Many organizations provide food for their employees, visitors, students, patients, etc., either independently or through an external service provider. As a purchaser, you have a significant influence on the environmental impact of this food. This impact can be influenced by both the choice of products offered and by reducing food waste. Considering the social aspect of this product group is also important. Offer producers fair prices and consider employing individuals with barriers to the job market. Additionally, the food offering can serve as a means to raise awareness among consumers about sustainable and healthy nutrition.
If you intend to make your current food offering more circular, effective communication is crucial. The saying "the way to a person's heart is through their stomach" certainly applies here. Through effective communication, people can be informed and inspired to choose sustainable and healthy food options.
Circular food strategies
An important distinction relates to:
When purchasing food products: pay attention to portion sizes, quantities, and expiration dates.
When procuring services: request measures to prevent food waste, measure, report, and take corrective actions.
An essential step in reducing food waste is to measure it. Collect data to map the current food waste and critically review the available data. Distinguish between waste during preparation, spoiled food, and leftovers. This information forms the basis for an action plan.
The first step is prevention: try to align the quantity of purchases with actual consumption as much as possible. If there is still food left, consider how to use it in a high-value way. Think of processing leftovers into dishes for the next day, giving away prepared meals to customers or staff, using platforms like "Too Good To Go," or other alternative systems. You can also use the food as animal feed. This way, you prevent food from being reduced to waste. Referring to the Guideline: Food Waste in Government Organizations can be helpful. This guideline includes clauses that you can include in your service contracts.
Reduce food waste: refer to regulations regarding single-use packaging, especially for sandwiches, salads, etc., that you offer. Emphasize that this mainly concerns single-use packaging. More information on this can be found on the product group page. Take into account specific guidelines for packaging products that come into contact with food.
Energy, water, and gas consumption: choose local and seasonal products where possible, as production and transportation of products can result in significant differences in consumption. Also, pay attention to how products are processed and stored after delivery, as this also affects consumption. Keep in mind that the law on public procurement does not prefer local suppliers.
Protein shift: strive for a better balance between animal, plant, and microbial protein sources in your offering. This has a positive impact on both the environment and human health.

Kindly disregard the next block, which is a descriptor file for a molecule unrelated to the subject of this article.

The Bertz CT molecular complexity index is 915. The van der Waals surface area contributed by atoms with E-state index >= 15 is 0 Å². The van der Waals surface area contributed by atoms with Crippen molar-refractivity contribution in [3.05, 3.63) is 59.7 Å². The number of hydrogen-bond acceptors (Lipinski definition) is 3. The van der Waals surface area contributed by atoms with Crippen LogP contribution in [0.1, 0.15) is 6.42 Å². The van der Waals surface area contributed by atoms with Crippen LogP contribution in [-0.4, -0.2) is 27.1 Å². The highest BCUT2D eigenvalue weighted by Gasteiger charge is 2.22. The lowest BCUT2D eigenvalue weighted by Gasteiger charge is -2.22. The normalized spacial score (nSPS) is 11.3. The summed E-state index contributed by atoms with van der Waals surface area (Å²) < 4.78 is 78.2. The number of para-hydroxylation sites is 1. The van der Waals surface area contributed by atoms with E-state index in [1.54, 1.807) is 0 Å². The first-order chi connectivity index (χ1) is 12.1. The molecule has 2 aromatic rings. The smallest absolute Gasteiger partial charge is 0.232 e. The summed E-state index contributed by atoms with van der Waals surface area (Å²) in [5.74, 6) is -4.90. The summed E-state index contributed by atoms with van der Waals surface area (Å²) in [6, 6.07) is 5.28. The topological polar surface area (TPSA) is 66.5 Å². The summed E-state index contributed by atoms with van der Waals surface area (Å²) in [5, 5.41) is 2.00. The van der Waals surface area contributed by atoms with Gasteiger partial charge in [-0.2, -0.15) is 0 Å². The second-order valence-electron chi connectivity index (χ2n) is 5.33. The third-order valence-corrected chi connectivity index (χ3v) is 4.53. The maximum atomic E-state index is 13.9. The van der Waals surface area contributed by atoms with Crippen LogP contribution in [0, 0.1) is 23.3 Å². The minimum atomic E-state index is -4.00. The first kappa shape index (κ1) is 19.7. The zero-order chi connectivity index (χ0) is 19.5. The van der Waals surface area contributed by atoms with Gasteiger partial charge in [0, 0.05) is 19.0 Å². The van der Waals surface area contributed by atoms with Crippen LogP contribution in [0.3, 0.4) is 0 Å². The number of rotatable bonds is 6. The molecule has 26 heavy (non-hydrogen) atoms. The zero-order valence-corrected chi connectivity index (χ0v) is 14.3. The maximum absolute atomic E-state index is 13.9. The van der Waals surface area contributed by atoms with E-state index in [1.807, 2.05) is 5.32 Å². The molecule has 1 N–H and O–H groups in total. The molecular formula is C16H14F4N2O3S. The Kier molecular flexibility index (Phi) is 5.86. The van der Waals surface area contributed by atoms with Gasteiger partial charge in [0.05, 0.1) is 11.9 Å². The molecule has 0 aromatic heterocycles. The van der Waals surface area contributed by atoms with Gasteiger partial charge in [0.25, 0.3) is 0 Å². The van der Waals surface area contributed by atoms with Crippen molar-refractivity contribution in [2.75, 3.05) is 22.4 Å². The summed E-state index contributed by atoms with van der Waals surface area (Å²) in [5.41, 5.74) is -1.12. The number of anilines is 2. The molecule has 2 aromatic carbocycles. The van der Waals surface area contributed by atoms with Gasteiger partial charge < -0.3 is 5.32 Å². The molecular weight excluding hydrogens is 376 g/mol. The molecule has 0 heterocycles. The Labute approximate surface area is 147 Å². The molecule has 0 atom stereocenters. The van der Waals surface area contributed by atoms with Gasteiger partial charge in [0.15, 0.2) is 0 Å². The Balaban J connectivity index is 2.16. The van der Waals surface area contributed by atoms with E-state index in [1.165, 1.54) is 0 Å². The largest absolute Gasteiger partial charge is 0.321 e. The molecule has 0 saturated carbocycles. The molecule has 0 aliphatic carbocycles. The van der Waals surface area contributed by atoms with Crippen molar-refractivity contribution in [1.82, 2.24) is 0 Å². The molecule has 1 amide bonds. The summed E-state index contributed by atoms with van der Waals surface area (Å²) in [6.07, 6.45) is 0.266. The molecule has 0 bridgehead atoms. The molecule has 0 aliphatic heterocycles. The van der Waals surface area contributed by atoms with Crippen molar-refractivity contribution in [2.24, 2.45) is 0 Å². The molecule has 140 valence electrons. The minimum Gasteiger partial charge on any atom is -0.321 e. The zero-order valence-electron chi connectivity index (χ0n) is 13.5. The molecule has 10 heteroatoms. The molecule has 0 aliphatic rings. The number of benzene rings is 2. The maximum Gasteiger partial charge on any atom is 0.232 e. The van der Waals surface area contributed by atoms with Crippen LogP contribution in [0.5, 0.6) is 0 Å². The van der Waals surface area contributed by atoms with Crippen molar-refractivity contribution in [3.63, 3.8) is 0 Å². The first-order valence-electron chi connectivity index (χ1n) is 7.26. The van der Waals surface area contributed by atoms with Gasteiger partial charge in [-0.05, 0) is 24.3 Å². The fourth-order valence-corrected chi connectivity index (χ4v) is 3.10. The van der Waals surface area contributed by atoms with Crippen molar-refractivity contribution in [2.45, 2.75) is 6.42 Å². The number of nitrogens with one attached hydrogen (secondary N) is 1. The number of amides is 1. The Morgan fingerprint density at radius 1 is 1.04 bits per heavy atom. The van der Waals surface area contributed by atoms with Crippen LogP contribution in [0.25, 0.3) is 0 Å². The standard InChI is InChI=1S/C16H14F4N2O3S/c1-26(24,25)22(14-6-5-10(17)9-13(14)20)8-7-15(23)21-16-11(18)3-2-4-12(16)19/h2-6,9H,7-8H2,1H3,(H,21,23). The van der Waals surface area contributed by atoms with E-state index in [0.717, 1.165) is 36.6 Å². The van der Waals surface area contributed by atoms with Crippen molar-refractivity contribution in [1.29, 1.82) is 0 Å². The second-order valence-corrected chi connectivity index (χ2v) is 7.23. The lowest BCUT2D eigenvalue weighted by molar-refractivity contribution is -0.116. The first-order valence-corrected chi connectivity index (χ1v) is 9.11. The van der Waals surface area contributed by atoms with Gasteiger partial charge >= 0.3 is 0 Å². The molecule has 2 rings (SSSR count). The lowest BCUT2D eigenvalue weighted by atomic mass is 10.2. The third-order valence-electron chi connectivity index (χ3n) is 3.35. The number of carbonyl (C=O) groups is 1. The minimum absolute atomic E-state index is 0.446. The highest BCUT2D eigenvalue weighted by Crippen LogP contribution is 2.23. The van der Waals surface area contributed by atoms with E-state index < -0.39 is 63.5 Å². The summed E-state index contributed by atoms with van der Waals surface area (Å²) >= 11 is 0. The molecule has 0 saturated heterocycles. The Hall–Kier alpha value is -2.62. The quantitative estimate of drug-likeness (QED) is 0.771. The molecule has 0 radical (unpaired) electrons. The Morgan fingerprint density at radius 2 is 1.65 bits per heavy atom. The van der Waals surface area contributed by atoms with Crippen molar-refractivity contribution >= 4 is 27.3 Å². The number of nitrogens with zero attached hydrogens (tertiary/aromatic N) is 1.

Make clear agreements with your supplier regarding the shelf life of products. Opt for products with a longer shelf life to minimize food waste. Optimize storage methods to ensure that you waste as little food as possible. For example, if you order 100 kg of fries and you are certain that you will sell at least 50 kg on that day, consider choosing food that will soon expire for that 50 kg. Consider using canned products instead of fresh products, as canned products generally have a longer shelf life. This can help reduce food waste.
Take into account the composition of the products you procure and avoid ingredients or products with a significant negative environmental impact. Labels such as MSC, ASC, RSPO, and organic labels can help you make sustainable choices.
Stimulate circular business models by exploring the possibility of collaborating with a company that can use your food preparation waste as a raw material. For example, consider using orange peels to create soap aromas or growing mushrooms on coffee grounds. This can contribute to a circular approach to food production and waste reduction.
Microbial digestion or composting: Separate the waste types at collection and ensure that they are is processed to a high standard. Avoid burning and landfill as much as possible.
Contractual agreements for recycling: used or spoiled fats and oils should be collected by a specialised processor or taken a recycling center.
Reducing toxicity: Favour products from sustainable or organic farming, fishing and catlle breeding.
Stimulate circular revenue models: look for symbiosis with suppliers who use your food waste or recycled material as a raw materials.
Not all labels have the same reliability and relevance. It is important to critically assess which labels you specifically request and whether they align well with the requirements of the contract. Additionally, it is essential to ensure that there are enough products available on the market that meet the requested labels. Demonstrating that equivalent products with similar sustainability features can be accepted is also important. In 2019, the federal government conducted an assessment of various certifications in the context of public procurement regulations.